The way things are today, I’ll leave you to decide whether the following story celebrates the 125th anniversary this spring of an invention which irrevocably changed the world for the good of mankind – or is a topic that really should only be discussed by consenting adults in private.
On 23 February 1893 the first of several patents were issued, outlining various processes by which an oil-fired internal combustion engine might operate. The principles were described in a paper snappily entitled ” Theory and Design of a Rational Thermal Engine to replace the Steam Engine and Combustion Engines Known Today,” and the man behind both the paper and patent was Rudolf Christian Karl Diesel, born in Paris of German parents on 18 March 1858.
Rudolf proved keen to learn, though his father’s modest income as a leather craftsman meant money was tight, making furthering his education difficult. Eventually he went to Germany, living with a relative who helped him achieve a scholarship to Munich Technical University. Graduating with a first in engineering, he gained employment with a refrigeration company, later returning to Paris, where he spent much spare time working on a more thermally efficient alternative to steam engines.
It’s not entirely clear when Diesel gained enough financial support to allow a move from refrigeration to full time development of his new engine, but despite several years of work, his first single-cylinder design was still untested when that 1893 patent was granted. Nonetheless, the principles embodied in his paper and patent are the same as those employed by today’s diesel engines: air is compressed by a piston inside a cylinder, generating heat, and fuel is brought into contact with the air at its highest temperature. The fuel then ignites, driving the piston downwards with great force.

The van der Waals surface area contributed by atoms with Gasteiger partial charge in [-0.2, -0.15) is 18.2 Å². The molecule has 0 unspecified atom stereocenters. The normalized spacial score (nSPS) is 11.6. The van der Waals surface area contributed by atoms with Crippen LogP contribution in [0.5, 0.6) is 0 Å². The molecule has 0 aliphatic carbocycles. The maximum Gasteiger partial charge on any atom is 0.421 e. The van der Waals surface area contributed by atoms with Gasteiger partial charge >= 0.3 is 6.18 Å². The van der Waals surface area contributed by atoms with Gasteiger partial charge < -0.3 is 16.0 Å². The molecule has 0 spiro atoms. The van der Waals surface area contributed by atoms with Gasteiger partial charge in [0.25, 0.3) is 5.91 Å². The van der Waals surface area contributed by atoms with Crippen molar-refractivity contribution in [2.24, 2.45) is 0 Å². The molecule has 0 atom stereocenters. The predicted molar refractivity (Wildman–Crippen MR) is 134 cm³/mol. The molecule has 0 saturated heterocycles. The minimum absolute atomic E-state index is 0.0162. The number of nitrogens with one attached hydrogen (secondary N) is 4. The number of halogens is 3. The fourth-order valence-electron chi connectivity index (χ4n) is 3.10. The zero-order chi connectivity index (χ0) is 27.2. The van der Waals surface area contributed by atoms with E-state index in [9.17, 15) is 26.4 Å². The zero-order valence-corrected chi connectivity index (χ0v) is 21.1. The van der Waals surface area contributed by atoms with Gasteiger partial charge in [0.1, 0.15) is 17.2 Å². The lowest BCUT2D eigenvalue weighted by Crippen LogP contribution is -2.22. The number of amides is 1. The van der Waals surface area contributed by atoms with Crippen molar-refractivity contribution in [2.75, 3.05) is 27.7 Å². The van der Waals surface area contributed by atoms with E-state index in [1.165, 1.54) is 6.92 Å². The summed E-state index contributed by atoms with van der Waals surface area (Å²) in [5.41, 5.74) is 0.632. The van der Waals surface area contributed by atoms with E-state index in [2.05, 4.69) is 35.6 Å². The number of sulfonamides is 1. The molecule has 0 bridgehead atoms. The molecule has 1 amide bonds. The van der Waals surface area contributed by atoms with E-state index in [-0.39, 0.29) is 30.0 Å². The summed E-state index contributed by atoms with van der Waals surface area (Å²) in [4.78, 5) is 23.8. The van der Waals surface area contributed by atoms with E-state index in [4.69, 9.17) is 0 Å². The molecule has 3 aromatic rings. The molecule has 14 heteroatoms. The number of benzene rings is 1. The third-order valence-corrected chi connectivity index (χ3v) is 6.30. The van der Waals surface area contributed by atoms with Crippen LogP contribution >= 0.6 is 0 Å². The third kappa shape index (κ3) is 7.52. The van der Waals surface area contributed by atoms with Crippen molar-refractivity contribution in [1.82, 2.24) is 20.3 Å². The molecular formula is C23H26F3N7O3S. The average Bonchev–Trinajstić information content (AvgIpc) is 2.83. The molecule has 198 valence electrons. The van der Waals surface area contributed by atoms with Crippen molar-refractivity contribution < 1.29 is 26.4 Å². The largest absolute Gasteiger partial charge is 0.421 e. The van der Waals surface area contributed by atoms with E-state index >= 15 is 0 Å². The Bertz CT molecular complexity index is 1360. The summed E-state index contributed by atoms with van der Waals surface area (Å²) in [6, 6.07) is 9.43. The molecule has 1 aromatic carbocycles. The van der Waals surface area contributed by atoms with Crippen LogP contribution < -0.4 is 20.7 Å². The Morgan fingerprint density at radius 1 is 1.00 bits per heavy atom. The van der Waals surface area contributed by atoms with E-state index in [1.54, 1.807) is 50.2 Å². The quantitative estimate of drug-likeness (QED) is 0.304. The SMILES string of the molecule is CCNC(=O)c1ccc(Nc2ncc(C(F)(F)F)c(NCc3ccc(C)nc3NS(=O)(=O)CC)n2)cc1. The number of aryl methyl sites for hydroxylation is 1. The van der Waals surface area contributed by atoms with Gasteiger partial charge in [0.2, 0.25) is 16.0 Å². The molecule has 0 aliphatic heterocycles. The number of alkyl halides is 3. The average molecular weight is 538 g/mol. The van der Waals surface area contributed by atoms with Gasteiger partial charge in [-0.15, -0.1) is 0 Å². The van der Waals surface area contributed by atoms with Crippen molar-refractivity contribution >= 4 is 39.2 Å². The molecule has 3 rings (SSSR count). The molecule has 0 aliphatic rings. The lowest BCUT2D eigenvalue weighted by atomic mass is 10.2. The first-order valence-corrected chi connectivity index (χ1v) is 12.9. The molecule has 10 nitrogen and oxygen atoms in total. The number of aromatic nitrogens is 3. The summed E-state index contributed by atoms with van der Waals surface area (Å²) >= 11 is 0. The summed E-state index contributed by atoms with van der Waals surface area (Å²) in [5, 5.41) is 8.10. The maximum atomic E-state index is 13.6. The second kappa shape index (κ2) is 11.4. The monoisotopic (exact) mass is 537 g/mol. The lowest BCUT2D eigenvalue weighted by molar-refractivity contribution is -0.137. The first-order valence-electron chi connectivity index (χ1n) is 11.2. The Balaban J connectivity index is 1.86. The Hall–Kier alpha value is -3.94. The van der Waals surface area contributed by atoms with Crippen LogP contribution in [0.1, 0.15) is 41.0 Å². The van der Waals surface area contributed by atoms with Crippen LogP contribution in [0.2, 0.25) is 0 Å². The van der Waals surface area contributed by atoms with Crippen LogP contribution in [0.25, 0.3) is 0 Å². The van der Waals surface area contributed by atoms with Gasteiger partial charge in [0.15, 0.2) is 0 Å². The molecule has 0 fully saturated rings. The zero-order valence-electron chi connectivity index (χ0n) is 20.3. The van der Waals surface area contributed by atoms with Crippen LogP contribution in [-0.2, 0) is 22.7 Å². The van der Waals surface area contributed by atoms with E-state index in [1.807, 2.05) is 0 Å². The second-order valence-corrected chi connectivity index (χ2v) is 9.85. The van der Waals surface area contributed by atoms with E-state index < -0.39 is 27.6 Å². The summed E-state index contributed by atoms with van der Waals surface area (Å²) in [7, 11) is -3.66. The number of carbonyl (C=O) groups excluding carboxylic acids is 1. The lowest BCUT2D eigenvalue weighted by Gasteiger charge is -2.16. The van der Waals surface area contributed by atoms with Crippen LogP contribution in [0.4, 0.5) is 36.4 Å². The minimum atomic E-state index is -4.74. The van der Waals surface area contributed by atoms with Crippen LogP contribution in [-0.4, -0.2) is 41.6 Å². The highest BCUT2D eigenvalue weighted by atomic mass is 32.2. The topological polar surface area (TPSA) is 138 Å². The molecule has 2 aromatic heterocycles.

After that first patent was filed, Diesel was taken on by German Engineering firm Maschinenfabrik-Augsburg AG – later Maschinenfabrik-Augsburg-Nürnberg, or MAN, still a familiar heavy truck nameplate. Here, much improved funding allowed development of a prototype single cylinder engine with 150mm bore and 400mm stroke – which was unsuccessfully tested on 10 August 1893. Around this time the Swiss engineers Sulzer brothers bought rights to Diesel’s patents, and began their own development process.
More changes and improvements led to a string of further patents over the next few years, all relating to “an efficient, slow burning, compression ignition, internal combustion engine.” Diesel’s third prototype engine first ran successfully – almost five years after the concept was outlined – on 17 February 1897. This four stroke, water-cooled single cylinder device displaced 19.6 litres, and used compressed air to inject its fuel – peanut oil. On test, output approached 15kW (about 20hp) at 17.2 rpm, conclusively proving that the engine principle worked, and demonstrating an efficiency under load of 26.2%. This was a major achievement, since comparable stationary steam engines hardly bettered 10% efficiency.